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Jordan Belliveau's mom, accused of his murder, just gave birth in custody, court records show

Charisse Stinson, 21, of Largo, appears by remote television before Pinellas Circuit Judge Nancy Moate Ley at the Pinellas County Criminal Justice Center for a hearing. in September. Stinson, the mother of a 2-year-old whose body was found in a wooded area, admitted to hitting the child, causing seizures and resulting in his death. [DOUGLAS R. CLIFFORD  |  Times]
Charisse Stinson, 21, of Largo, appears by remote television before Pinellas Circuit Judge Nancy Moate Ley at the Pinellas County Criminal Justice Center for a hearing. in September. Stinson, the mother of a 2-year-old whose body was found in a wooded area, admitted to hitting the child, causing seizures and resulting in his death. [DOUGLAS R. CLIFFORD | Times]
Published Dec. 27, 2018

Charisse Stinson, the woman accused of leaving her toddler son for dead in a wooded area in Largo and then coming up with a false story of his abduction, was pregnant when she left jail Friday, according to the Pinellas County Sheriff's Office.

When she returned Sunday, she wasn't.

Officials won't confirm Stinson, 21, gave birth. Due to health and child protection privacy restrictions, they won't say if the baby was born alive and healthy. They won't share the baby's gender or name. And they can't talk about who has custody since the baby's mother is in jail on a murder charge.

But Jordan Belliveau, the father of the toddler Stinson is accused of killing, filed a petition for paternity Monday, naming Stinson. The court docket shows Stinson giving birth Saturday to Serenity Marie Stinson.

Stinson is awaiting trial in the death of her 2-year-old son, also named Jordan Belliveau. Detectives said she admitted to hitting Jordan in the head and then leaving him in the woods. But before she admitted it, investigators said, she made up a story about a man who had possibly abducted the toddler after he gave Stinson and Jordan a ride one night. The thread sent detectives and the community on a 60-hour manhunt looking for Jordan.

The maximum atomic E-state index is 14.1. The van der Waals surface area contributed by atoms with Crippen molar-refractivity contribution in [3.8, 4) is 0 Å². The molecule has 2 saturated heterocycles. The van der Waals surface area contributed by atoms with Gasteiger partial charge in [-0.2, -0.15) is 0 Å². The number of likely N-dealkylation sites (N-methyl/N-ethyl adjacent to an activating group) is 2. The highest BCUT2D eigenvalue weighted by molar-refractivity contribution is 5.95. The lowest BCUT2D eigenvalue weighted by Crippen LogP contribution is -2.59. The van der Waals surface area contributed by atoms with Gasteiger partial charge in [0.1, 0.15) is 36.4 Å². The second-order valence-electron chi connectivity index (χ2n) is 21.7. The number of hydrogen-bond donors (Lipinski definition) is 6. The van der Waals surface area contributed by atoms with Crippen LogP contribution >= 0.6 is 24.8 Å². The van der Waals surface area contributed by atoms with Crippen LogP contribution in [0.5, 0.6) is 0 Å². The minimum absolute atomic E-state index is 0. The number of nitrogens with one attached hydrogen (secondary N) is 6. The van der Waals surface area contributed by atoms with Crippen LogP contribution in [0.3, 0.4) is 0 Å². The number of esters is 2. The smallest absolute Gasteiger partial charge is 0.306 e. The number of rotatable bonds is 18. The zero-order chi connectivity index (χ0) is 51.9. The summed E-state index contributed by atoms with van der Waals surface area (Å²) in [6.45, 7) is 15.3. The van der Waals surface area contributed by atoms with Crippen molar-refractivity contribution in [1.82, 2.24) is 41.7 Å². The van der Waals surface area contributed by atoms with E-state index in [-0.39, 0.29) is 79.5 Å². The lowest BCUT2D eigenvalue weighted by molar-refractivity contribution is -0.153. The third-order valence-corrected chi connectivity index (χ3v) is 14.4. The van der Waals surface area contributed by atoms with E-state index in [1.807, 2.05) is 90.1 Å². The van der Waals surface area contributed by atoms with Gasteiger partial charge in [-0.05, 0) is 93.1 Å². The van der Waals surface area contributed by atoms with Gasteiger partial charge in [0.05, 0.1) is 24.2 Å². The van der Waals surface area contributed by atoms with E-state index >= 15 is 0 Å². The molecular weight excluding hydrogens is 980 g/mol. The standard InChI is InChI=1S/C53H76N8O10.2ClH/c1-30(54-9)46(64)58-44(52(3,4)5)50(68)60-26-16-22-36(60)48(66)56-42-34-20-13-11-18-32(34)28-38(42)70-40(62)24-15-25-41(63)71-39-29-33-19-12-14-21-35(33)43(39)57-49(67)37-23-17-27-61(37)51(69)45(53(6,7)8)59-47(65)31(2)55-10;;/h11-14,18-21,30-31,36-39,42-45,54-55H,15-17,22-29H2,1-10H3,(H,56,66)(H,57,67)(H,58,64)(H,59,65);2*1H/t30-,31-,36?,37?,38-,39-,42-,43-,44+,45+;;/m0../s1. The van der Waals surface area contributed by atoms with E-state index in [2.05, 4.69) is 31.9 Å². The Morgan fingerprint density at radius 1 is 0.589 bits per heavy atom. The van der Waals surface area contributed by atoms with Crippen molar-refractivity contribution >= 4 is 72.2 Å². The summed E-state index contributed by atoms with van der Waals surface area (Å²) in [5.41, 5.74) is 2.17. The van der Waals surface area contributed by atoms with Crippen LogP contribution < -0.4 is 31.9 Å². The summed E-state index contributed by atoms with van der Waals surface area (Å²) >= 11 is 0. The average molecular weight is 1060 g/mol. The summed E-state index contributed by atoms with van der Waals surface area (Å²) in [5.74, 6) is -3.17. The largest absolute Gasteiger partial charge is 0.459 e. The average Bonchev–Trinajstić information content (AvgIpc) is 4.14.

She faces charges of first-degree murder, aggravated child abuse and making a false report to law enforcement.

Deputies were willing to share the general protocol for when Pinellas County inmates give birth. Sheriff's Office spokesman Sgt. Spencer Gross explained how it usually goes:

First, when birth is imminent, inmates are accompanied by detention staff from jail to a hospital. Gross wouldn't say this week where Stinson went.

Once the child is born, a call is made from the hospital to the Department of Children and Families abuse hotline. Any time an inmate gives birth it triggers an automatic call, which activates child protection investigators within the Sheriff's Office, who find immediate care for the baby.

"Obviously there's a concern the parent is not going to be caring for the child," Gross said. "So we need to determine the best circumstance for the child."

In the meantime, so long as the mother is healthy following the birth, she is taken back to jail after a monitoring period.

The family of father Jordan Belliveau had for months said he is also the father of the child Stinson was carrying. Grandmother Jessica Belliveau previously said she'd try to obtain custody of the newborn. It was unclear from court files who has custody of the newborn.

The Belliveau family would not return calls or messages. Stinson has declined interview requests. Her mother, Mary Washington, declined to comment.

Contact Josh Solomon at jsolomon@tampabay.com or (813) 909-4613. Follow @ByJoshSolomon.